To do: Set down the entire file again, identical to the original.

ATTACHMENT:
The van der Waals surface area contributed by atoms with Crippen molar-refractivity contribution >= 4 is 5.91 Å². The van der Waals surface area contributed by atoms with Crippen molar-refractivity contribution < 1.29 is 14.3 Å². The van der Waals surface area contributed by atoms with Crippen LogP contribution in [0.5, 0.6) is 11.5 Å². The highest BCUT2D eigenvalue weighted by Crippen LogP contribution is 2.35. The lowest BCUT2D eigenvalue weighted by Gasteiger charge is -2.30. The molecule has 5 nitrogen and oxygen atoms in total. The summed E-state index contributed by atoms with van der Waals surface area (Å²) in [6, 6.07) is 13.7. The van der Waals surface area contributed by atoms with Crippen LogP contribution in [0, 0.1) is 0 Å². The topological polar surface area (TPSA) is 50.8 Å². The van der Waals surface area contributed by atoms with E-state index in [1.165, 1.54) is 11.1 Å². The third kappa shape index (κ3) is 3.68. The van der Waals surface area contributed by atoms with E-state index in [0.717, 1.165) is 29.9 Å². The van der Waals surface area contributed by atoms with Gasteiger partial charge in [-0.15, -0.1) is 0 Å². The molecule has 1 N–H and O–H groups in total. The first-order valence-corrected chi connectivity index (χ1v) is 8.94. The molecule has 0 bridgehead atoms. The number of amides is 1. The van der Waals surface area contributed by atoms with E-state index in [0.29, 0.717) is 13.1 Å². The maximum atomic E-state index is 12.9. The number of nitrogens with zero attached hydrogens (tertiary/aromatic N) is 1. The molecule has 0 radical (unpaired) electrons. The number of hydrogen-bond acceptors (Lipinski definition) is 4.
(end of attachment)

The van der Waals surface area contributed by atoms with Crippen molar-refractivity contribution >= 4 is 5.91 Å². The van der Waals surface area contributed by atoms with Crippen molar-refractivity contribution < 1.29 is 14.3 Å². The van der Waals surface area contributed by atoms with Crippen LogP contribution in [0.5, 0.6) is 11.5 Å². The highest BCUT2D eigenvalue weighted by Crippen LogP contribution is 2.35. The lowest BCUT2D eigenvalue weighted by Gasteiger charge is -2.30. The molecule has 5 nitrogen and oxygen atoms in total. The summed E-state index contributed by atoms with van der Waals surface area (Å²) in [6, 6.07) is 13.7. The van der Waals surface area contributed by atoms with Crippen LogP contribution in [0, 0.1) is 0 Å². The topological polar surface area (TPSA) is 50.8 Å². The van der Waals surface area contributed by atoms with E-state index in [1.165, 1.54) is 11.1 Å². The third kappa shape index (κ3) is 3.68. The van der Waals surface area contributed by atoms with E-state index in [0.717, 1.165) is 29.9 Å². The van der Waals surface area contributed by atoms with Gasteiger partial charge in [-0.15, -0.1) is 0 Å². The molecule has 1 N–H and O–H groups in total. The first-order valence-corrected chi connectivity index (χ1v) is 8.94. The molecule has 0 bridgehead atoms. The number of amides is 1. The van der Waals surface area contributed by atoms with E-state index in [0.29, 0.717) is 13.1 Å². The maximum atomic E-state index is 12.9. The number of nitrogens with zero attached hydrogens (tertiary/aromatic N) is 1. The molecule has 0 radical (unpaired) electrons. The number of hydrogen-bond acceptors (Lipinski definition) is 4.